‘Quantico’ Star Yasmine Al Massri Opens Up About Racial Tokenism
“Quantico” star Yasmine Al Massri is once again pulling double duty as FBI agents and identical twins Nimah and Raina Amin. She speaks with Backstage about Arab-American visibility, struggling with auditions, and becoming a New Yorker.
On auditioning. “[I used to feel like I] was losing ownership of myself [by] doing a performance for two people in the room who, for me, cannot decide if I’m a good artist or not…. It took time to understand that being the actor, losing ownership of myself was actually a way to being a better actor. You’re giving strength to something greater than you.”
On relocating to New York City. “I lived in Lebanon, in Egypt, in Paris… Spain, Budapest. I spent time in Germany, Vienna. I lived in Los Angeles the last five years…. New York is 10,000 times more than anything I have experienced. I think we’re so lucky to be in New York. Not only shooting the show, but the chance to live in a city that decides what happens around the world—it’s an amazing experience.”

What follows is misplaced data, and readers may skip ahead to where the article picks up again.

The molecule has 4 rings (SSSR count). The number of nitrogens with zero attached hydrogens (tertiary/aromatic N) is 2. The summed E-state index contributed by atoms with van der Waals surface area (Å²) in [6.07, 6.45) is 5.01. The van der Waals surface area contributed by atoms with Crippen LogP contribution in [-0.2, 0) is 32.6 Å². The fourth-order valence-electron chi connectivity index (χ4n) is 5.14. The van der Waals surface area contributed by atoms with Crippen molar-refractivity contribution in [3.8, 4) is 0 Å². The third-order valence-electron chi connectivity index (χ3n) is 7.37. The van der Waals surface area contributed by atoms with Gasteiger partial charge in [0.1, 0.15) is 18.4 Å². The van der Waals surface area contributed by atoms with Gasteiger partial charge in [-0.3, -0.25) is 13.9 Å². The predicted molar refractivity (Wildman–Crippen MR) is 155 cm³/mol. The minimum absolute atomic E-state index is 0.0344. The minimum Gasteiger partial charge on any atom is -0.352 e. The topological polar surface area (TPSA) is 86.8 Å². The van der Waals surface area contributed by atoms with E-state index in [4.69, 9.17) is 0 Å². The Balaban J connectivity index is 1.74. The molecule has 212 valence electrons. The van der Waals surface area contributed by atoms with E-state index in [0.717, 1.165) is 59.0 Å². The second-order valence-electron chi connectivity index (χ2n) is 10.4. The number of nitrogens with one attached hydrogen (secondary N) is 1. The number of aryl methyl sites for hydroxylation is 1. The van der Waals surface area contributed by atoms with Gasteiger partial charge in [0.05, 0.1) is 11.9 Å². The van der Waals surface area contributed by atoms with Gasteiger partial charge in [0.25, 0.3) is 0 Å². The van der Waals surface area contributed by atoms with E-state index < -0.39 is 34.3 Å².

On tokenism in casting. “There was one scene [from Season 1] that is really attached to my memory. [One of the FBI handlers told Nimah and Raina], ‘The only reason why we’re here is because the enemy looks like you.’ I told [the writers that] if I am lucky enough to be on the second season of ‘Quantico,’ I hope to be here because I am a great actress, not because I’m representing an ethnicity. Give me juicy scenes, make it messy. I want to act.”
On becoming a ‘mainstream actor.’ “Most of my [earlier] movies were very political—[things] that you would see in the world cinema. That’s where I come from. Most of those movies were about talking to the press, and the people would never see them. I discovered in America the pleasure of people seeing my work, not the press. Being a mainstream actor gives you a platform that connects you directly with people, and people are the main thing that makes your success. I learned so many things that I had no idea existed when I was studying the arts in Europe. And now that I’m aware of them, I’m just enjoying acting.”